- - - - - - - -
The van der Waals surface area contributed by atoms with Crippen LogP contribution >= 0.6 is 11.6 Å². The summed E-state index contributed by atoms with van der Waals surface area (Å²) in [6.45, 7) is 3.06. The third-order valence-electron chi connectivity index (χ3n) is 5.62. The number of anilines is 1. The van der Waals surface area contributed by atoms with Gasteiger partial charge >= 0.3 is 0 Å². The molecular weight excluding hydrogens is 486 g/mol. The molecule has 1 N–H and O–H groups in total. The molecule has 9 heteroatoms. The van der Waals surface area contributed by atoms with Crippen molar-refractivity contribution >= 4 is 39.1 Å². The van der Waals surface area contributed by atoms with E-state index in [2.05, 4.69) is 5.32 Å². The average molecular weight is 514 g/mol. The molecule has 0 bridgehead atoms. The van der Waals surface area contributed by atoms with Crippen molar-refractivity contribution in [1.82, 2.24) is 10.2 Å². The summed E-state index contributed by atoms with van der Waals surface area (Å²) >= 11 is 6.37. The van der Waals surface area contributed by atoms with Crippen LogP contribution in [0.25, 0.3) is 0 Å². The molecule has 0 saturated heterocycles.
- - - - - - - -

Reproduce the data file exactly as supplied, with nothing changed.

The van der Waals surface area contributed by atoms with Crippen LogP contribution >= 0.6 is 11.6 Å². The summed E-state index contributed by atoms with van der Waals surface area (Å²) in [6.45, 7) is 3.06. The third-order valence-electron chi connectivity index (χ3n) is 5.62. The number of anilines is 1. The van der Waals surface area contributed by atoms with Gasteiger partial charge >= 0.3 is 0 Å². The molecular weight excluding hydrogens is 486 g/mol. The molecule has 1 N–H and O–H groups in total. The molecule has 9 heteroatoms. The van der Waals surface area contributed by atoms with Crippen molar-refractivity contribution >= 4 is 39.1 Å². The van der Waals surface area contributed by atoms with E-state index in [2.05, 4.69) is 5.32 Å². The average molecular weight is 514 g/mol. The molecule has 0 bridgehead atoms. The van der Waals surface area contributed by atoms with Crippen molar-refractivity contribution in [1.82, 2.24) is 10.2 Å². The summed E-state index contributed by atoms with van der Waals surface area (Å²) >= 11 is 6.37. The van der Waals surface area contributed by atoms with Crippen LogP contribution in [0.25, 0.3) is 0 Å². The molecule has 0 saturated heterocycles.